BF37 Twisted Lava, 2013 Glazed ceramic Sculpture - Salvatore Arancio - courtesy the artist and Federica Schiavo Gallery - photo by Joëlle Menzi - This piece available at Artspace

What are the hardest things for you to get ‘right’ and what are your unique challenges? I suppose to get my pieces to look like how I imagined them originally. They never do!

What part does the vulnerability of the material play in things? In my eyes it does not make the material more precious. I would not call it an attraction. But it definitely makes my life a lot more difficult at least from a logistical point of you. This aspect of the material somehow always amazes me; it seems to go so much against how it visually presents itself.

Is how you display a piece an important element of the work itself? Do you ever suggest how something might be displayed? It varies from piece to piece. Sometimes the display is actively part of it, especially when it's crucial in achieving a specific emotional response that I'm aiming to achieve from the viewer. It is also the time when I would ask a collector to display my work in a specific manner. 

I suppose I like to be playful with traditional modes of display. I somehow enjoy subverting them but also use them as a device in order to create or add to possible narratives, that the sculptures might suggest initially. In any case it is a device that creates a specific narrative that interacts with the artwork whether you like it or not. I also like to be challenged by the architecture of where my work is displayed and to play with it. 

 

And These Crystals Are Just Like Globes of Light, 2016 Glazed ceramic Variable dimensions Installation view at Kunsthalle Winterthur, Switzerland - Salvatore Arancio - courtesy the artist and Federica Schiavo Gallery - photo by Joëlle Menzi
And These Crystals Are Just Like Globes of Light, 2016 Glazed ceramic Variable dimensions Installation view at Kunsthalle Winterthur, Switzerland - Salvatore Arancio - courtesy the artist and Federica Schiavo Gallery - photo by Joëlle Menzi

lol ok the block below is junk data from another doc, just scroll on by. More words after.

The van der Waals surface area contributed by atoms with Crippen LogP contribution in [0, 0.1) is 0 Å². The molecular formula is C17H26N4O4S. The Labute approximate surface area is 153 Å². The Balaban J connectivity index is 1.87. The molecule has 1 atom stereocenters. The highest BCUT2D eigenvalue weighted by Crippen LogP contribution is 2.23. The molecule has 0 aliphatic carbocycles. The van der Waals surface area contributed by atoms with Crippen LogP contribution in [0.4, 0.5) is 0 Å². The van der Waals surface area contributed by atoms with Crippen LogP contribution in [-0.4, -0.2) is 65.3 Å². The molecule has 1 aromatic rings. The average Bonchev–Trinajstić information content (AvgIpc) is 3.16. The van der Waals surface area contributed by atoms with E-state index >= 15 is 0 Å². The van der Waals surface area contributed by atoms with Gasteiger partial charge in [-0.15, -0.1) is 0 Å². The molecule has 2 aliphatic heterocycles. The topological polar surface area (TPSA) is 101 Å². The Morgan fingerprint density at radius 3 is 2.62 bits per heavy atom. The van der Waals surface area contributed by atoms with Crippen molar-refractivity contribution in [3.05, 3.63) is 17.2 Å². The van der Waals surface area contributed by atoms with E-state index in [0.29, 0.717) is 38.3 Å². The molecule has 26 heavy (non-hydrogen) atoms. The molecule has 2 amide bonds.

What’s next for you, and what’s next for ceramics? I am about to travel to Mexico for two months. I have been invited to develop a new project with some of the local artisan communities near Puerto Escondido. The residency is almost ephemeral in flavour, it is very much about the exchange of knowledge, a change to give and learn at the same time. I will firstly be learning a technique called Barro Negro, central to a traditional ceramic production in Oaxaca that was originally developed in Mexico by an artisan called Doña Rosa from the village of San Bartolo Coyotepec. Whilst initially researching this technique, I have drawn some similarities with a technique called Bucchero, firstly developed in central Italy, by the region' s pre-Roman Etruscan civilization, so I am also very curious to research more about this crossover.

Clay and ceramics have, in recent years, been elevated from craft to high art material, with the resulting artworks being coveted by collectors and exhibited in museums around the world. Vitamin C: Clay and Ceramic in Contemporary Art celebrates the revival of clay as a material for contemporary artists, featuring a wide range of global talent selected by the world's leading curators, critics, and art professionals. Packed with illustrations, it's a vibrant and incredibly timely survey - the first of its kind. Buy Vitamin C here. And if you're quick, you can snap up work by Salvatore Arancio at Artspace.  

Vitamin C: Clay and Ceramic in Contemporary Art
Vitamin C: Clay and Ceramic in Contemporary Art